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B.C. group fined $1,000 for election ad violations

The network blames miscommunication within the organization for unregistered advertising during the election period.
Elections BC found that the Pacific Prosperity Foundation violated election laws.

The Pacific Prosperity Foundation has been fined $1,000 for two violations under the B.C. Local Elections Campaign Financing Act and the Election Act.

The foundation failed to register as a third party before sponsoring election advertising, an investigation by Elections BC found.

Also known as the Pacific Prosperity Network (PPN), the registered society has a following of about 13,600 people on Facebook. Its website claims to promote environmental protection, economic growth, compassionate care and “rule of law with protection of personal and property rights and freedoms” under a minimalist government framework.

On its Facebook page a video claims it wants to “take back British Columbia from the radical left” and calls media lackeys, in reference to a Vancouver Sun article that reported Lululemon founder Chip Wilson as a network fundraiser.

The foundation was registered under the Societies Act June 9, 2021. Its executive director is Micah Haince and its address is that of Bennett Jones LLP on Vancouver's Burrard Street.

An Oct. 4 enforcement notice from Elections BC to Haince outlines how it violated election laws by advertising negative messages directed at NDP politicians, including Vancouver Mayor Kennedy Stewart and Premier John Horgan, during the 2022 general local elections pre‐campaign period (July 18, 2022 to Sept. 16, 2022), and during the Surrey South byelection campaign period (Aug. 13, 2022 to Sept. 10, 2022)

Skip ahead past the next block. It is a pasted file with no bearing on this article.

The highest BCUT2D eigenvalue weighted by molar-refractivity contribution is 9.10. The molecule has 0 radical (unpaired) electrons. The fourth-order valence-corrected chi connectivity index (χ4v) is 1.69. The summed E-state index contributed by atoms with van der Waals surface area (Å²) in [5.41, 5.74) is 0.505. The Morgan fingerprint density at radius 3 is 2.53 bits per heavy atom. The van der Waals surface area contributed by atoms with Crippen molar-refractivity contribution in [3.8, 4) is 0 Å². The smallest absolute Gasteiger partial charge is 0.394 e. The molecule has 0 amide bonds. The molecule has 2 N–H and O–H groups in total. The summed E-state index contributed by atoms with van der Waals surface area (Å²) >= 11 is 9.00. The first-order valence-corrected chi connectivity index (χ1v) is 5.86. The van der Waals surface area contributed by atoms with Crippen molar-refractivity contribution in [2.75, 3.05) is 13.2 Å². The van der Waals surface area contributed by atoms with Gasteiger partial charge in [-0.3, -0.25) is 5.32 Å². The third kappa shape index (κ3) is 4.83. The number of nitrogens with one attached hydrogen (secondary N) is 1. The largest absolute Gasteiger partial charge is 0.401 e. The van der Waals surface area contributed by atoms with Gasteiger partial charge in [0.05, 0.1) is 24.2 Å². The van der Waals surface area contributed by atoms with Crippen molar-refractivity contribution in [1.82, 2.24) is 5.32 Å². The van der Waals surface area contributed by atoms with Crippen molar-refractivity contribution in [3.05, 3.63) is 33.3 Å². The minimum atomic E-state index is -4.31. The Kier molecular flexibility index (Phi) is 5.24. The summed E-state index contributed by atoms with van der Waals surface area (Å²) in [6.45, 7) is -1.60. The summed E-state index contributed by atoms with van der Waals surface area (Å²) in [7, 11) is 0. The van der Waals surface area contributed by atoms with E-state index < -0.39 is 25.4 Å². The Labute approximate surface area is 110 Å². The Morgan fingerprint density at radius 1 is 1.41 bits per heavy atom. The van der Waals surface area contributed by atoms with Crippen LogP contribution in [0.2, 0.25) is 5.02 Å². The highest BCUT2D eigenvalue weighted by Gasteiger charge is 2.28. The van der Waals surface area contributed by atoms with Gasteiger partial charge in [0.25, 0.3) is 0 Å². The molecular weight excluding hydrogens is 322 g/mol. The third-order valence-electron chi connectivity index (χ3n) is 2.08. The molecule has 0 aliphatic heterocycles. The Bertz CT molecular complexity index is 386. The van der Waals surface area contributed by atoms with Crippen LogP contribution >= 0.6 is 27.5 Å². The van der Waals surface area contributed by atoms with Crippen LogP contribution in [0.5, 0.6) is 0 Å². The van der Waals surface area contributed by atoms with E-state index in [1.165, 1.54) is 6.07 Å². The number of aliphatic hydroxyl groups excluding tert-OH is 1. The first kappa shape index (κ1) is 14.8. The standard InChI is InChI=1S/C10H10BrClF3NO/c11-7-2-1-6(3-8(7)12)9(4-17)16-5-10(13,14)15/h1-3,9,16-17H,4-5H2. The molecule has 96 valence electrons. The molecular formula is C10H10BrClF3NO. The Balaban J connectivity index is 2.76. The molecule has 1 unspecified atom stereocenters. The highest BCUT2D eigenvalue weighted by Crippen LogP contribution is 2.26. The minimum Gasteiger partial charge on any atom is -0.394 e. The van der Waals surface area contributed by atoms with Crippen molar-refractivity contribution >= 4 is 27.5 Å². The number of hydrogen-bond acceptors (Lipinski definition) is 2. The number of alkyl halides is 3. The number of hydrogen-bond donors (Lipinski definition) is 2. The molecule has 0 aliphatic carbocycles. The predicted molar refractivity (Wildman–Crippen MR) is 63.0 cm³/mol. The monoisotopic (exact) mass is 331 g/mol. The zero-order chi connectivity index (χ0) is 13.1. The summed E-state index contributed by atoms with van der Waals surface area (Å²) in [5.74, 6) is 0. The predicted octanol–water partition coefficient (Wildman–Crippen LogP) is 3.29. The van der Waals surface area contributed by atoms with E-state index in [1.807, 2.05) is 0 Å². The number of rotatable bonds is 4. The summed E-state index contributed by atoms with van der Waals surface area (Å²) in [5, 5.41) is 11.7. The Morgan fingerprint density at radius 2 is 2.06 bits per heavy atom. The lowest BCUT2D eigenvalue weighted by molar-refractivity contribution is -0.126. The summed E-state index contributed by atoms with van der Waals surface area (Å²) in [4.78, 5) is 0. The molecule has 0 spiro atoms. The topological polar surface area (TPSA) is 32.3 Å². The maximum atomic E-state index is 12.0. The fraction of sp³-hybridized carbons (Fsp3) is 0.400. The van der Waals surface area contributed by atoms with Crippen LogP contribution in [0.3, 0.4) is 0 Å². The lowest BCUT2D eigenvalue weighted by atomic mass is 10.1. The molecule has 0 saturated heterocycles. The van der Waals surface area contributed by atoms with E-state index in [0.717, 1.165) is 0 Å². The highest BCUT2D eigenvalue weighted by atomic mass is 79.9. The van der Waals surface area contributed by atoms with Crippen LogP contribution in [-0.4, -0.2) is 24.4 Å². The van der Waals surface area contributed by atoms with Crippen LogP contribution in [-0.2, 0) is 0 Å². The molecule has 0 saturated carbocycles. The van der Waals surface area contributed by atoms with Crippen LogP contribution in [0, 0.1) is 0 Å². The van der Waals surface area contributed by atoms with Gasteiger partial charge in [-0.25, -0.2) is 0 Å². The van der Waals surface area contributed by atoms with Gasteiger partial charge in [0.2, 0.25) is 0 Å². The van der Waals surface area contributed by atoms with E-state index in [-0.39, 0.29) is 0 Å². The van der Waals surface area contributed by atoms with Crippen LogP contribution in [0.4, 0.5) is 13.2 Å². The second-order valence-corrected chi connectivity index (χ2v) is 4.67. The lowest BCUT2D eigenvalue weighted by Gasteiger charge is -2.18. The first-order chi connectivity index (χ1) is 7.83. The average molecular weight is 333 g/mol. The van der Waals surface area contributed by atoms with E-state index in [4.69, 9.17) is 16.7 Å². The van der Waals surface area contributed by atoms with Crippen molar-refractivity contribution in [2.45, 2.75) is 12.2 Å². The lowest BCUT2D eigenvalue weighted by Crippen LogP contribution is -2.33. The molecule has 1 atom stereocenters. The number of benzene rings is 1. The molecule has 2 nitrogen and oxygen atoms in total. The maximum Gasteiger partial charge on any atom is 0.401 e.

The Election Act prohibits anyone from sponsoring election advertising unless they are already registered with Elections BC, which the network is not.

“The advertisement clearly directly opposed Mayor Kennedy Stewart, who is a candidate in the Vancouver mayoral election. The advertisement also clearly directly opposed the BC NDP, a registered political party who had an endorsed candidate in the Surrey South byelection,” stated Adam Barnes, director of investigations.

Barnes noted “the nature of this contravention was not egregious — the advertisements were published for a short period, at a cost of under $500.”

As well, “PPN has indicated that the publication of the advertisements was the result of a miscommunication within the organization, not a deliberate decision. Once contacted by Elections BC, PPN quickly and cooperatively stopped the advertisements,” stated Barnes.

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